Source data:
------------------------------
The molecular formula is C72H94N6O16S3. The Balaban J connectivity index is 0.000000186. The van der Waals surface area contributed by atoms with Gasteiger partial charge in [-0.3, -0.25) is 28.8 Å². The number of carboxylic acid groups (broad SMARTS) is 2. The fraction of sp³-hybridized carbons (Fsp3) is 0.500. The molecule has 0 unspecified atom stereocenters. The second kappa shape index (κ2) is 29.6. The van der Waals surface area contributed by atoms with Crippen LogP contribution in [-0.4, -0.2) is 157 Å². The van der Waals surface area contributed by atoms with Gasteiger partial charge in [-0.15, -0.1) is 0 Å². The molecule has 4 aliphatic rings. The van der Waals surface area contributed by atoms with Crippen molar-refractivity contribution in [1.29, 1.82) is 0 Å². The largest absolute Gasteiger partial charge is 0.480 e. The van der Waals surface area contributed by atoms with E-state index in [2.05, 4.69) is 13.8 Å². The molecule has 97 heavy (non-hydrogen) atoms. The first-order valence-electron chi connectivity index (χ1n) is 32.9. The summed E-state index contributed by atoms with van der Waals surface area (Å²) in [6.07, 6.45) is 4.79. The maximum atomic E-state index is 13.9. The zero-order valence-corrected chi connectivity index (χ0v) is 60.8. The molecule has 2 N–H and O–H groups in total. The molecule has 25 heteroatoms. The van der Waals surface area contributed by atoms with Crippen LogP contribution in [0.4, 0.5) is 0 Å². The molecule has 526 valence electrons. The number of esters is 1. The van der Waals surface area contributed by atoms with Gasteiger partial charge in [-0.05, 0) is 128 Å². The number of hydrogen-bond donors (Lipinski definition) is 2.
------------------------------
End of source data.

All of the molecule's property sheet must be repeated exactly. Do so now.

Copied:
The molecular formula is C72H94N6O16S3. The Balaban J connectivity index is 0.000000186. The van der Waals surface area contributed by atoms with Gasteiger partial charge in [-0.3, -0.25) is 28.8 Å². The number of carboxylic acid groups (broad SMARTS) is 2. The fraction of sp³-hybridized carbons (Fsp3) is 0.500. The molecule has 0 unspecified atom stereocenters. The second kappa shape index (κ2) is 29.6. The van der Waals surface area contributed by atoms with Crippen LogP contribution in [-0.4, -0.2) is 157 Å². The van der Waals surface area contributed by atoms with Gasteiger partial charge in [-0.15, -0.1) is 0 Å². The molecule has 4 aliphatic rings. The van der Waals surface area contributed by atoms with Crippen molar-refractivity contribution in [1.29, 1.82) is 0 Å². The largest absolute Gasteiger partial charge is 0.480 e. The van der Waals surface area contributed by atoms with E-state index in [2.05, 4.69) is 13.8 Å². The molecule has 97 heavy (non-hydrogen) atoms. The first-order valence-electron chi connectivity index (χ1n) is 32.9. The summed E-state index contributed by atoms with van der Waals surface area (Å²) in [6.07, 6.45) is 4.79. The maximum atomic E-state index is 13.9. The zero-order valence-corrected chi connectivity index (χ0v) is 60.8. The molecule has 2 N–H and O–H groups in total. The molecule has 25 heteroatoms. The van der Waals surface area contributed by atoms with Crippen LogP contribution in [0.4, 0.5) is 0 Å². The molecule has 526 valence electrons. The number of esters is 1. The van der Waals surface area contributed by atoms with Gasteiger partial charge in [-0.05, 0) is 128 Å². The number of hydrogen-bond donors (Lipinski definition) is 2.